The Wellcome Collection can always be relied upon for a quality dose of Victorian history. On my previous visit in 2009 to the Exquisite Bodies show I got to observe models of patients ravaged by syphilis pustules and circus freak portraits. ‘Dirt: The Filthy Reality of Everyday Life’ isn’t as sensationalist as Exquisite Bodies yet it still triumphs in capturing the imagination and makes one feel glad to be living in 2011.
The Victorian era really excites me perhaps because although it is distant from us in culture and in the kind of lifestyles people lead it isn’t inconceivably far removed in time. My ancestors in the not too distant past were Victorians. They might have been slum dwellers living in overcrowded housing. Perhaps they led a hand-to-mouth existence in the workhouse or the gutter.
Life for poor Victorians was very hard and people who couldn’t look after themselves or their family would have been forced to live in the miserable, dehumanising workhouse. I was fascinated to learn about different kinds of people in Victorian England who subsisted on the waste economy to earn their crust, such as mudlarks who combed the Thames foreshore for stray coals to resell.
Scavengers were employed directly by the parish to keep the streets clean. Orphan children such as Joe in Charles Dickens’ Bleak House would have had no support but could earn tips from keeping a road crossing clear of muck. And there were yet more job titles for sweepers of one sort or another: chimney sweep; sweeper out; street orderly. Conclusion: the Victorian era was very dusty.
Most fascinating to learn about was the great dustheap by Kings Cross station. It was an enormous mound of dust brought in by the cartload to be resold for brick making. Man, horse, and cart would drive to the summit of the mound and offload the dust at the top. It much have been terribly damaging to the lungs of anyone permanently working on site as the air would have been thick with pollution and waste aggregate particles.
Out of poverty and necessity the Victorians were model recyclers. In their day glass bottles would always have been refilled and reused and paper would have been sparingly. Recycling was a fact of life; a necessity and not a conscious act that local authorities had to encourage or enforce. In their day one man’s trash was truly another man’s treasure.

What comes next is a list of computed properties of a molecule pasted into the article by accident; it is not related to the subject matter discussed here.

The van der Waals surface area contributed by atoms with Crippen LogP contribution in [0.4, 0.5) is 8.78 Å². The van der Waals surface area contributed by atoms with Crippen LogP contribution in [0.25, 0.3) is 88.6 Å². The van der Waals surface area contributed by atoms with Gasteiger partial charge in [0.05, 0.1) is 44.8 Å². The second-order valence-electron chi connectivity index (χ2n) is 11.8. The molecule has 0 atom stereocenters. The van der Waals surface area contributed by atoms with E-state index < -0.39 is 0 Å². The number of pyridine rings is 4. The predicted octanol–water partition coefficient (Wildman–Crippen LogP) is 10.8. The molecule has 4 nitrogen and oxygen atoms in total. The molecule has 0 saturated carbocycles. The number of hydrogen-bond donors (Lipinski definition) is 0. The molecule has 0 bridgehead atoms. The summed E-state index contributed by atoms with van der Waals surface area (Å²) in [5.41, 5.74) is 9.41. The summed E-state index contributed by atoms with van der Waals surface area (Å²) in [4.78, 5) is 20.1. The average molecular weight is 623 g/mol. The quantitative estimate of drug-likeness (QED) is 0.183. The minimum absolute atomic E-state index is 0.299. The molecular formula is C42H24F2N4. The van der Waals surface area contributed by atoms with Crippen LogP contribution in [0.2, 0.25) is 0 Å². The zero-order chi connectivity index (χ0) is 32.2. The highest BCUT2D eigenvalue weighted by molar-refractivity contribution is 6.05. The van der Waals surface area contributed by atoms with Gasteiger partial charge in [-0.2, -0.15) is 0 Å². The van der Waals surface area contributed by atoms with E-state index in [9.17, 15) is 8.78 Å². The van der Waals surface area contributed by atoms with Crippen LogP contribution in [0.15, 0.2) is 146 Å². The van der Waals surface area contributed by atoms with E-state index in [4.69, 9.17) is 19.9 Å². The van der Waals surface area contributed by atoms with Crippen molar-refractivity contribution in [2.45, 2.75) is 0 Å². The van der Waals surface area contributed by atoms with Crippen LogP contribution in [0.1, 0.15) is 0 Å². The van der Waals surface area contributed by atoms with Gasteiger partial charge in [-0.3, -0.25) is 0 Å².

Does anyone else find it fascinating to think that out of necessity (more expensive resources and landfill charges) we’re making a return to centuries-past recycling habits? Is there anything you think we could learn from the Victorians’ waste management habits?
The fate of the Heygate Estate, Elephant and Castle, was sealed in 1997 when Blair gave a landmark speech at nearby Aylesbury Estate, offering his assurances that Labour would deliver renewed hope and prosperity to its supposedly miserable inhabitants, whose social and economic disadvantage had given them the misfortune to live on London’s archetypal sink Estate.
From the moment of his speech all the Elephant estates became locked together in the public consciousness as dangerous, even lawless. The die was cast: the Heygate was to be knocked down and the area redeveloped with a public plaza and tram system. Meanwhile, Southwark Council began rehousing the residents of the Heygate further out in the borough than the conveniently situated Elephant, and where possible, pursued an agenda of persuading residents to replace their secure council tenancies with less predictable housing association contracts, in developments with colourful facades.
My bus journey to school took me past the long flank of the Heygate where the imposingly brutalist architecture of grey concrete and angular walkways as it appears immediately after the Elephant roundabout etched forbiddance in my mind, and until recently I took pains to avoid it. After 25 years I ventured into the estate to be struck with an enormous sense of waste, and a dispelled sense of fear.
Only a few residents remain in the boarded up estate as they hold out for reasonable offers from Southwark Council for their properties. One resident I spoke with was offered just £160,000 for his 3-bedroom maisonette; surely no equivalent, centrally-located property can be purchased for this negligible sum?
The Heygate is made up of a series of blocks facing each other with large inner courtyards, gardens, and communal greens in a totally unexpected, urban location. The longer the council tarries with its demolition, the more time nature has to reclaim the overgrown, once tended gardens, now filled with weeds.
I spoke with a team of guerrilla gardeners who have squatted vegetable plots in abandoned gardens for as long as it takes for Southwark Council to enforce evictions from the estate and start to demolish Heygate Estate. One gardener, Jen Jen who has waited for 16 years for an allotment in the borough has a modest, well-tended plot from which she hopes to harvest potatoes.
Elsewhere there was a troupe of free-runners practicing on what must be one of the most extraordinary sites in the city. This strange, abandoned landscape has been reclaimed.
Struck by an enormous sense of waste, I looked up at hundreds of abandoned satellite dishes. A staggering amount of concrete will be pulled down to leave a big hole in the Elephant, until yuppie flats and Starbucks move in. To demolish 40-year old buildings that are structurally sound and house thousands of people is criminal for climate and offers no solution to the estate’s supposed social problems.
London Councils think the solution to social problems is to knock down, rebuild, and disperse council tenants. Yet without investment in these communities the problems are merely being shifted elsewhere. Investment and proper maintenance would have brought decency and respect to the Heygate . But then perhaps it was already there, only I didn’t take the trouble to venture past the façade.